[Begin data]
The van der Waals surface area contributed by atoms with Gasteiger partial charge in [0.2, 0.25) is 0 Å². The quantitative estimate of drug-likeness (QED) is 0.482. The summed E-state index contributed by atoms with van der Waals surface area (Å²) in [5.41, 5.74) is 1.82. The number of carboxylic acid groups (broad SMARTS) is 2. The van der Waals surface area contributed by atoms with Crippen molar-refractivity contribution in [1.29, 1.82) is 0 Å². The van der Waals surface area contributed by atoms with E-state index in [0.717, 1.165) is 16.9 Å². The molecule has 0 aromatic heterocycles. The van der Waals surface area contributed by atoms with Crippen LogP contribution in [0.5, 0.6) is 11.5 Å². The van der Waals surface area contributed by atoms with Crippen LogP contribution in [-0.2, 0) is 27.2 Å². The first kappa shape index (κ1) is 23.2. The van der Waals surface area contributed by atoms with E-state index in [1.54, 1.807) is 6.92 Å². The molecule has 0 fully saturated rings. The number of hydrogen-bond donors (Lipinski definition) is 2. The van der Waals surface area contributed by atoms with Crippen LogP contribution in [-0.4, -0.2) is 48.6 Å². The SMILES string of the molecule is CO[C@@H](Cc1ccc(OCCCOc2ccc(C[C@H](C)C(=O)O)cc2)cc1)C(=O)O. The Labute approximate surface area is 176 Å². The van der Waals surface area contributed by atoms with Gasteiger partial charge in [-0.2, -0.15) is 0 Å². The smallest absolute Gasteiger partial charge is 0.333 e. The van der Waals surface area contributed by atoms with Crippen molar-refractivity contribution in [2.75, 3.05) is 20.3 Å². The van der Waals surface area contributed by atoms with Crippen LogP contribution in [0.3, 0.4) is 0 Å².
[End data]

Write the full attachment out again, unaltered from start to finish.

The van der Waals surface area contributed by atoms with Gasteiger partial charge in [0.2, 0.25) is 0 Å². The quantitative estimate of drug-likeness (QED) is 0.482. The summed E-state index contributed by atoms with van der Waals surface area (Å²) in [5.41, 5.74) is 1.82. The number of carboxylic acid groups (broad SMARTS) is 2. The van der Waals surface area contributed by atoms with Crippen molar-refractivity contribution in [1.29, 1.82) is 0 Å². The van der Waals surface area contributed by atoms with E-state index in [0.717, 1.165) is 16.9 Å². The molecule has 0 aromatic heterocycles. The van der Waals surface area contributed by atoms with Crippen LogP contribution in [0.5, 0.6) is 11.5 Å². The van der Waals surface area contributed by atoms with Crippen LogP contribution in [-0.2, 0) is 27.2 Å². The first kappa shape index (κ1) is 23.2. The van der Waals surface area contributed by atoms with E-state index in [1.54, 1.807) is 6.92 Å². The molecule has 0 fully saturated rings. The number of hydrogen-bond donors (Lipinski definition) is 2. The van der Waals surface area contributed by atoms with Crippen LogP contribution in [-0.4, -0.2) is 48.6 Å². The SMILES string of the molecule is CO[C@@H](Cc1ccc(OCCCOc2ccc(C[C@H](C)C(=O)O)cc2)cc1)C(=O)O. The Labute approximate surface area is 176 Å². The van der Waals surface area contributed by atoms with Gasteiger partial charge in [-0.2, -0.15) is 0 Å². The smallest absolute Gasteiger partial charge is 0.333 e. The van der Waals surface area contributed by atoms with Crippen molar-refractivity contribution in [2.75, 3.05) is 20.3 Å². The van der Waals surface area contributed by atoms with Crippen LogP contribution in [0.3, 0.4) is 0 Å².